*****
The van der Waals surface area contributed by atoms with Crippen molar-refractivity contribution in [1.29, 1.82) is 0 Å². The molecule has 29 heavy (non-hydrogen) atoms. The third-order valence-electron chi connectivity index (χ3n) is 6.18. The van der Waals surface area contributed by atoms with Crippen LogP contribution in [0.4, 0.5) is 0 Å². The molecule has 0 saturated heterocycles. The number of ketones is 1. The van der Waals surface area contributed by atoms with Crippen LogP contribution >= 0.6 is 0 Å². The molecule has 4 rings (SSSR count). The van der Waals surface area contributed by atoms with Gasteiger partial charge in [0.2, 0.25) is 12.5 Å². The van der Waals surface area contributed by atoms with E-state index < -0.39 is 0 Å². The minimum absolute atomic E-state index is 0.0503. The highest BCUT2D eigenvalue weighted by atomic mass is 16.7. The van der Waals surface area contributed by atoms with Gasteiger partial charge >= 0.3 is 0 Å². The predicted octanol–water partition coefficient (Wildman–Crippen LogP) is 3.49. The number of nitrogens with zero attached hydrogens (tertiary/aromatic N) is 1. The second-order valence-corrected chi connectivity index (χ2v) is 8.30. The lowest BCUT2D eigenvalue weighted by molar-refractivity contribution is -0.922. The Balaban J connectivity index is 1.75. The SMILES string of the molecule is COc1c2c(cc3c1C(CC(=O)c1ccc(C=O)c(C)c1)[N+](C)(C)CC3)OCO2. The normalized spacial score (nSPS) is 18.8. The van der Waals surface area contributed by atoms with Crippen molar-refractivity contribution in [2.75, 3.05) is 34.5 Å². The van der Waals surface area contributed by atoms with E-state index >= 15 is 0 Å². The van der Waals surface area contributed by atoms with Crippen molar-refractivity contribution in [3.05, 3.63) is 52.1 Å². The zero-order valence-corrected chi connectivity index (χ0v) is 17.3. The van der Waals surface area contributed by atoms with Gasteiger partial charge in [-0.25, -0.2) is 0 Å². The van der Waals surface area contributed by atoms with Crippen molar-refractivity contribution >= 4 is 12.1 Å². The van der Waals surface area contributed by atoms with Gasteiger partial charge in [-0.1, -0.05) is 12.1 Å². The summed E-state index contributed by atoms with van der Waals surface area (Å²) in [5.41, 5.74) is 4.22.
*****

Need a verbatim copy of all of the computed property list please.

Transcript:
The van der Waals surface area contributed by atoms with Crippen molar-refractivity contribution in [1.29, 1.82) is 0 Å². The molecule has 29 heavy (non-hydrogen) atoms. The third-order valence-electron chi connectivity index (χ3n) is 6.18. The van der Waals surface area contributed by atoms with Crippen LogP contribution in [0.4, 0.5) is 0 Å². The molecule has 0 saturated heterocycles. The number of ketones is 1. The van der Waals surface area contributed by atoms with Crippen LogP contribution >= 0.6 is 0 Å². The molecule has 4 rings (SSSR count). The van der Waals surface area contributed by atoms with Gasteiger partial charge in [0.2, 0.25) is 12.5 Å². The van der Waals surface area contributed by atoms with E-state index < -0.39 is 0 Å². The minimum absolute atomic E-state index is 0.0503. The highest BCUT2D eigenvalue weighted by atomic mass is 16.7. The van der Waals surface area contributed by atoms with Gasteiger partial charge >= 0.3 is 0 Å². The predicted octanol–water partition coefficient (Wildman–Crippen LogP) is 3.49. The number of nitrogens with zero attached hydrogens (tertiary/aromatic N) is 1. The second-order valence-corrected chi connectivity index (χ2v) is 8.30. The lowest BCUT2D eigenvalue weighted by molar-refractivity contribution is -0.922. The Balaban J connectivity index is 1.75. The SMILES string of the molecule is COc1c2c(cc3c1C(CC(=O)c1ccc(C=O)c(C)c1)[N+](C)(C)CC3)OCO2. The normalized spacial score (nSPS) is 18.8. The van der Waals surface area contributed by atoms with Crippen molar-refractivity contribution in [2.75, 3.05) is 34.5 Å². The van der Waals surface area contributed by atoms with E-state index >= 15 is 0 Å². The van der Waals surface area contributed by atoms with Crippen molar-refractivity contribution in [3.05, 3.63) is 52.1 Å². The zero-order valence-corrected chi connectivity index (χ0v) is 17.3. The van der Waals surface area contributed by atoms with Gasteiger partial charge in [-0.25, -0.2) is 0 Å². The van der Waals surface area contributed by atoms with Crippen molar-refractivity contribution >= 4 is 12.1 Å². The van der Waals surface area contributed by atoms with Gasteiger partial charge in [-0.1, -0.05) is 12.1 Å². The summed E-state index contributed by atoms with van der Waals surface area (Å²) in [5.41, 5.74) is 4.22.